About halfway through Lisa D’Amour’s “The Cataract,” we see a woman pull an iris out of her eye. Not the eyeball iris, mind you, but the flower, long-stemmed and purple. It’s a fantasy moment, sure, but the woman’s screams as she yanks the plant free sound painfully true. And that’s just where “The Cataract” lives, caught between symbolism and reality. By refusing to relinquish either style, it taps the potential of both.
Reality first: Though it bursts with wild images, the play traffics in relatable emotions. Mainly, it’s concerned with how often our desire for a safe, structured life can contradict the impulses of our hearts.
D’Amour sketches that battle quickly in her opening scene, as wide-eyed travelers Dinah (Vanessa Aspillaga) and Dan (Tug Coker) arrive at the Minneapolis home of Cyrus (Barnaby Carpenter) and Lottie (Kelly McAndrew). The latter couple is what we might expect from the 19th-century setting, dividing their time between hard work and sleep. It’s obvious something will crack when the youngsters arrive with talk of sex and far off places.
But as hoary as that story might sound, “The Cataract” never feels familiar. For one thing, D’Amour is not interested in plot schematics. Almost as soon as she sets up the characters’ roles, she starts blurring the lines.
All four face a unique battle between common sense and desire. As desire takes over, D’Amour ups the fantasy with dream sequences, doors in the sky, and the aforementioned flowering eye.
And the creatives know what to do with these magical touches.
Director Katie Pearl’s expert pacing brings clarity to even the most hallucinogenic scenes. For instance, Cyrus and Dan spend most of the play damming up a nearby waterfall. When the dam inevitably breaks, Pearl sends three of her actors on a rampage, trying to hold back the symbolic rush of water that floods the sparse, varnished-wood set.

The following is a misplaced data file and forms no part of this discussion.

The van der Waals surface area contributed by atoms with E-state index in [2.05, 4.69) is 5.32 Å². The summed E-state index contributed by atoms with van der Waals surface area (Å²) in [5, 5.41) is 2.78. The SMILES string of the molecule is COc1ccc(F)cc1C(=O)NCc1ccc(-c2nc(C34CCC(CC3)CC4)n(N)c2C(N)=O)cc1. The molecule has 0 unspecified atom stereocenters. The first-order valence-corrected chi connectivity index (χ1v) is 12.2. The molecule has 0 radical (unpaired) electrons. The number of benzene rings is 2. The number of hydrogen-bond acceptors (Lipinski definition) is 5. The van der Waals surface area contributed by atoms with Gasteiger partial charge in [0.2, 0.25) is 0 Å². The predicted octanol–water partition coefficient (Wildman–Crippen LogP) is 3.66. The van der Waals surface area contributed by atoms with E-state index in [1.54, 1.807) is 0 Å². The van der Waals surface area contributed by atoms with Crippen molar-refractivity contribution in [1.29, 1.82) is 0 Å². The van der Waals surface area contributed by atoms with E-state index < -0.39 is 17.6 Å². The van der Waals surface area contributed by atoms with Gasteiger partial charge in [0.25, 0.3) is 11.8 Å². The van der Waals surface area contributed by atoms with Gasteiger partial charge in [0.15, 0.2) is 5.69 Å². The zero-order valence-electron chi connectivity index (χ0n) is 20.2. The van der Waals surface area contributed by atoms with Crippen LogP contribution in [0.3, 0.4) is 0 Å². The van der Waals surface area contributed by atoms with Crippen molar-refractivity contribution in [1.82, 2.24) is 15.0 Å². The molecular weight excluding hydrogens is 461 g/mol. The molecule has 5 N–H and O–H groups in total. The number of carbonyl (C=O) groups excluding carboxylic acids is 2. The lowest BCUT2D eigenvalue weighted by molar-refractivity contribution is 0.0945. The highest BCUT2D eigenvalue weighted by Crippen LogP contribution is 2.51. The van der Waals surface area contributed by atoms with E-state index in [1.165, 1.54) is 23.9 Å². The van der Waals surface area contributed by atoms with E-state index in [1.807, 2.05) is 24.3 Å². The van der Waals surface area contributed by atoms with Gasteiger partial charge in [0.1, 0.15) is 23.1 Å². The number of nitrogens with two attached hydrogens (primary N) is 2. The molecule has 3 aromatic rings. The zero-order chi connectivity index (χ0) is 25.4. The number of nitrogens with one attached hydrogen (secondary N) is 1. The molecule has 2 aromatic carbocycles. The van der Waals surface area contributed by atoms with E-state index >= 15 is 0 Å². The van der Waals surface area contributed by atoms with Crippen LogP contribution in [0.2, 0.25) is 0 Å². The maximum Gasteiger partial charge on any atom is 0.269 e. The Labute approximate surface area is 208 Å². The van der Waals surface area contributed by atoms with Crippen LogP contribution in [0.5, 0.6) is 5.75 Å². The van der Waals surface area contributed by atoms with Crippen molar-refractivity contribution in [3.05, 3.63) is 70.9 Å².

But there on the edge stands Aspillaga, moving with the slow sensuality that makes Dinah such a threat to Minnesota life. She, too, is discovering something unpleasant, but since her revelation comes at a different speed, we can both comprehend it and contrast it to the madness around her. Throughout the show, Pearl uses such fluctuating rhythms to unlock the subtle layers in D’Amour’s writing.
Sound designer Daniel Baker particularly complements Pearl’s style, creating a sharp commentary on the characters’ emotions. A repeated loop of chirping birds might underscore the regimented routine of early scenes, but later problems are met with soft violins. Just like the play, Baker’s work begins with light comedy and ends with poignant doubt.
McAndrew leads an excellent cast in proving why doubts makes a stirring conclusion. Initially, Lottie is a parody of repression, hyper-articulating every hard consonant and keeping those forearms locked. But eventually McAndrew lets Lottie awaken with small, beautiful details. A soft smile as she dreams of buying a hat tells us reams about her life.
But at the end, we see Lottie’s habits reemerge. A person can’t forget old fears just because the sky is opening, and it’s devastating to see McAndrew as she hesitates on her new path.
That, too, is what makes “The Cataract” so painfully grand. For all its flights of fancy, it never forgets that living a dream can be very hard work.